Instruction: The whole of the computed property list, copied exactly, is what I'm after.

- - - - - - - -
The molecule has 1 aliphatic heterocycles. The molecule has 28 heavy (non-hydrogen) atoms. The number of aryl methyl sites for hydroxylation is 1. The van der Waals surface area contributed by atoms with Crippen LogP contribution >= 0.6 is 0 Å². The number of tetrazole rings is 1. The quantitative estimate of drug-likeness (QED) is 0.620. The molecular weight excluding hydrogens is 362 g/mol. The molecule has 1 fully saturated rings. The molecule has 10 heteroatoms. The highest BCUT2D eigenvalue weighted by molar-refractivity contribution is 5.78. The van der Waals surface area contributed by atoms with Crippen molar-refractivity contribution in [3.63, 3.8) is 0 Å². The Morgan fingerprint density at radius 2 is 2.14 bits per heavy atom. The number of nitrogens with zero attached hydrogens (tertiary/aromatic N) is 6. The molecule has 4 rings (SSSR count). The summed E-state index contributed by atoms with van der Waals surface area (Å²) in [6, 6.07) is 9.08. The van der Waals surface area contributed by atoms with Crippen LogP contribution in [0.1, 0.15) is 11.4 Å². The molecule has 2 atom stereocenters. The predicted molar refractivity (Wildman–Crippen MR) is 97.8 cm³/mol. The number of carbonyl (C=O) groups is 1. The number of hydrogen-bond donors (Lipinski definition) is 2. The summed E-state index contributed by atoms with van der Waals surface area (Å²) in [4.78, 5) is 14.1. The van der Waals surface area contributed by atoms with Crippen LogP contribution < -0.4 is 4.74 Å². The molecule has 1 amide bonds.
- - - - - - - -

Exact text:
The molecule has 1 aliphatic heterocycles. The molecule has 28 heavy (non-hydrogen) atoms. The number of aryl methyl sites for hydroxylation is 1. The van der Waals surface area contributed by atoms with Crippen LogP contribution >= 0.6 is 0 Å². The number of tetrazole rings is 1. The quantitative estimate of drug-likeness (QED) is 0.620. The molecular weight excluding hydrogens is 362 g/mol. The molecule has 1 fully saturated rings. The molecule has 10 heteroatoms. The highest BCUT2D eigenvalue weighted by molar-refractivity contribution is 5.78. The van der Waals surface area contributed by atoms with Crippen molar-refractivity contribution in [3.63, 3.8) is 0 Å². The Morgan fingerprint density at radius 2 is 2.14 bits per heavy atom. The number of nitrogens with zero attached hydrogens (tertiary/aromatic N) is 6. The molecule has 4 rings (SSSR count). The summed E-state index contributed by atoms with van der Waals surface area (Å²) in [6, 6.07) is 9.08. The van der Waals surface area contributed by atoms with Crippen LogP contribution in [0.1, 0.15) is 11.4 Å². The molecule has 2 atom stereocenters. The predicted molar refractivity (Wildman–Crippen MR) is 97.8 cm³/mol. The number of carbonyl (C=O) groups is 1. The number of hydrogen-bond donors (Lipinski definition) is 2. The summed E-state index contributed by atoms with van der Waals surface area (Å²) in [4.78, 5) is 14.1. The van der Waals surface area contributed by atoms with Crippen LogP contribution < -0.4 is 4.74 Å². The molecule has 1 amide bonds.